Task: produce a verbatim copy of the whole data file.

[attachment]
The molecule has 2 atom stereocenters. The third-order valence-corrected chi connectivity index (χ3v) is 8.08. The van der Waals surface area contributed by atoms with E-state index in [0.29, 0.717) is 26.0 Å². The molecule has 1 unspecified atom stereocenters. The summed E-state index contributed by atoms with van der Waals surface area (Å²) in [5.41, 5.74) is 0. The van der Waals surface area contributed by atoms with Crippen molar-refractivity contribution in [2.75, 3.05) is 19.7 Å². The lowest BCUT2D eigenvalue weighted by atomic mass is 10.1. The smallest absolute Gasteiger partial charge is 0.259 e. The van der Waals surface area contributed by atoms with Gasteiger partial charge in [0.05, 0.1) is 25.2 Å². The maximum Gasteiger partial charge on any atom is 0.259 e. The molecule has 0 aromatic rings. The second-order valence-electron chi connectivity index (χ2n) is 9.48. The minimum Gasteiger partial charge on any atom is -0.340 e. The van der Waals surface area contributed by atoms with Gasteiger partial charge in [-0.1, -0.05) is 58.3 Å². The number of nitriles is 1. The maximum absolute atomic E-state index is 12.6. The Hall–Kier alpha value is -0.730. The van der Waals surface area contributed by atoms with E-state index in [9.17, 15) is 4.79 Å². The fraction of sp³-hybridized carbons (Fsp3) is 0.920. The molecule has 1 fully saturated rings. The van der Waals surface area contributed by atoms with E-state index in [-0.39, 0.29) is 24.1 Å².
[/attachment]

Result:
The molecule has 2 atom stereocenters. The third-order valence-corrected chi connectivity index (χ3v) is 8.08. The van der Waals surface area contributed by atoms with E-state index in [0.29, 0.717) is 26.0 Å². The molecule has 1 unspecified atom stereocenters. The summed E-state index contributed by atoms with van der Waals surface area (Å²) in [5.41, 5.74) is 0. The van der Waals surface area contributed by atoms with Crippen molar-refractivity contribution in [2.75, 3.05) is 19.7 Å². The lowest BCUT2D eigenvalue weighted by atomic mass is 10.1. The smallest absolute Gasteiger partial charge is 0.259 e. The van der Waals surface area contributed by atoms with Gasteiger partial charge in [0.05, 0.1) is 25.2 Å². The maximum Gasteiger partial charge on any atom is 0.259 e. The molecule has 0 aromatic rings. The second-order valence-electron chi connectivity index (χ2n) is 9.48. The minimum Gasteiger partial charge on any atom is -0.340 e. The van der Waals surface area contributed by atoms with Gasteiger partial charge in [-0.1, -0.05) is 58.3 Å². The number of nitriles is 1. The maximum absolute atomic E-state index is 12.6. The Hall–Kier alpha value is -0.730. The van der Waals surface area contributed by atoms with E-state index in [9.17, 15) is 4.79 Å². The fraction of sp³-hybridized carbons (Fsp3) is 0.920. The molecule has 1 fully saturated rings. The van der Waals surface area contributed by atoms with E-state index in [-0.39, 0.29) is 24.1 Å².